Así nos ven (Periódico Elhecho)

Letter from Madrid

por Julia Terr

The morning starts off with a coffee and maybe a pastry or oily churros. What, no eggs? No

bacon? No omelet? No potatoes? And is this little thing the coffee? Where's my super-sized,

jumbo cup? How will I survive the day? I think I will need three more at least, it's so small. After a sip

of this little coffee I am transported. Ah, mmm, rich, thicker, and darker than its American

cousin it packs a wallop. And this café con leche, which features thick milk, is poured for

me by the waiter, without my having to go to the self-service station for non-fat.

I tip the cup for the last of the foam.The more foam residue left in the cup seems to

be in direct proportion to its excellence. I forget to ask for two more coffees, and I forget

the blue-plate specials in the American diners, and I go about my day.

As the sun moves above my head I start looking at my watch. Noon, 12:30, 1, 1:30, and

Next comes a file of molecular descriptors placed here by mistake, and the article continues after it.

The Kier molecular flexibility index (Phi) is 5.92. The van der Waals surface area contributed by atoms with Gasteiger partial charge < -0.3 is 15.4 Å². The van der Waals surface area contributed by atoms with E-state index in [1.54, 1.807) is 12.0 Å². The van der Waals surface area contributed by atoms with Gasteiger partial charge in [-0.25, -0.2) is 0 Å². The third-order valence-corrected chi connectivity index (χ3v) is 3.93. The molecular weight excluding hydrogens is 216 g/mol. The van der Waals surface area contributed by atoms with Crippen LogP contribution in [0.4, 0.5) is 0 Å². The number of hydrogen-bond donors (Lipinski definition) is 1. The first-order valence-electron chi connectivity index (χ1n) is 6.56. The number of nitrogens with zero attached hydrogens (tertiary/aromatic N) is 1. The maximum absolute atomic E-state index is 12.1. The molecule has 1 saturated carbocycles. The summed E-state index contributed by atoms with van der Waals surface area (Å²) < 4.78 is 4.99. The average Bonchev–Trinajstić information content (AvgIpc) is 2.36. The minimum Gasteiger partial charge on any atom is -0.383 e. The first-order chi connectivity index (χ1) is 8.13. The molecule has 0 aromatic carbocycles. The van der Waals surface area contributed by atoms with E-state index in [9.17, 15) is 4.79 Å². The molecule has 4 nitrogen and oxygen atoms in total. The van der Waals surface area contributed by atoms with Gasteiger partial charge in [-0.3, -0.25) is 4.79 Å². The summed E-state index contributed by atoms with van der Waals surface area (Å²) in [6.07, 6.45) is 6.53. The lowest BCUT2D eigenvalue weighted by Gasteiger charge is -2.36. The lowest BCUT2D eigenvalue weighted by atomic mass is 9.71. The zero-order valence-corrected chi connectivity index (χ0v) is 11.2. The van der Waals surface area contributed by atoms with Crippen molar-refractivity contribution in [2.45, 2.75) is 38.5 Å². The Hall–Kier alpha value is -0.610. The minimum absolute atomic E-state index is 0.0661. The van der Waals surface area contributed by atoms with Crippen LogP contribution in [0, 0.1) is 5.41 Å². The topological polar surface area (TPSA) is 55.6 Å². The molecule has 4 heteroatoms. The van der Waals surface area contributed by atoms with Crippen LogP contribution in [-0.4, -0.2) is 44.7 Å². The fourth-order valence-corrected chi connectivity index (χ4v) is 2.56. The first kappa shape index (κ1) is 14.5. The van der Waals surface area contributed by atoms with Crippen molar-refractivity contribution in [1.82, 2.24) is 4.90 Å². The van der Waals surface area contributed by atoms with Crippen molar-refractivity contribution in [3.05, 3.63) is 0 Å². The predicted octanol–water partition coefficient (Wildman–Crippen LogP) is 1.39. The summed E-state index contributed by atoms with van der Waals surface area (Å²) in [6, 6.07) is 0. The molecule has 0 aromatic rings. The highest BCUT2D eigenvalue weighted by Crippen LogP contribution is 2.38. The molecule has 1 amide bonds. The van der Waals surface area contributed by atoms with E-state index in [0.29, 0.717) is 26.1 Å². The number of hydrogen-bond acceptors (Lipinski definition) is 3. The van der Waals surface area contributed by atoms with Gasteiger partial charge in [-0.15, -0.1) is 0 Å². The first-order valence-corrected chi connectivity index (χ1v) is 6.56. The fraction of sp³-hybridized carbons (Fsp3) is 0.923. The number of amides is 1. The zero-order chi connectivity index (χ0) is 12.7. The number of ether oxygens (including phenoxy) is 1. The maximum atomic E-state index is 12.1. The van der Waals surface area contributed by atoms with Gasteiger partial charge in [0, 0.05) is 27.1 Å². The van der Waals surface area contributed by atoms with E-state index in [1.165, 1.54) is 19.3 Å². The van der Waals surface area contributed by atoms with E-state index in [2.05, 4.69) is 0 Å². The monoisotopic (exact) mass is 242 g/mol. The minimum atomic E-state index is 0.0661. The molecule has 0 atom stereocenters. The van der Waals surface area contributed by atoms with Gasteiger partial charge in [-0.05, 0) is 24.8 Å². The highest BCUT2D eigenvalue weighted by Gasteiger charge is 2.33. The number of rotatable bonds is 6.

no one is eating. Come on, when's lunch? My stomach growls.

It's 2pm before people settle in for a meal. My urge is to grab anything quick, to eat from

a package while walking. I expect to be in and out in a flash. But in Madrid lunch is

The Big One. Soup, salad and a steak or chicken, vegetables and wine are served leisurely.

Wine in the middle of the day, how unusual, but it does go so well with the food that I stop

worrying about my watch. And after relaxing over this large meal with another glorious little

cup of that coffee, I am ready for more of the day. The afternoon zips by with a

new energy from that large meal, and I am happy until, is it 6pm? 7pm? No, it's 9pm

already and time to stop and relax with a beer, wine or water at the bar. The waiter brings

chips and olives. I walk a little and stop again for another. And thus starts the endless

evening rounds of tapas, drinks, conversations and friends. Soon I realize I don't even need my

watch. I could definitely get used to this.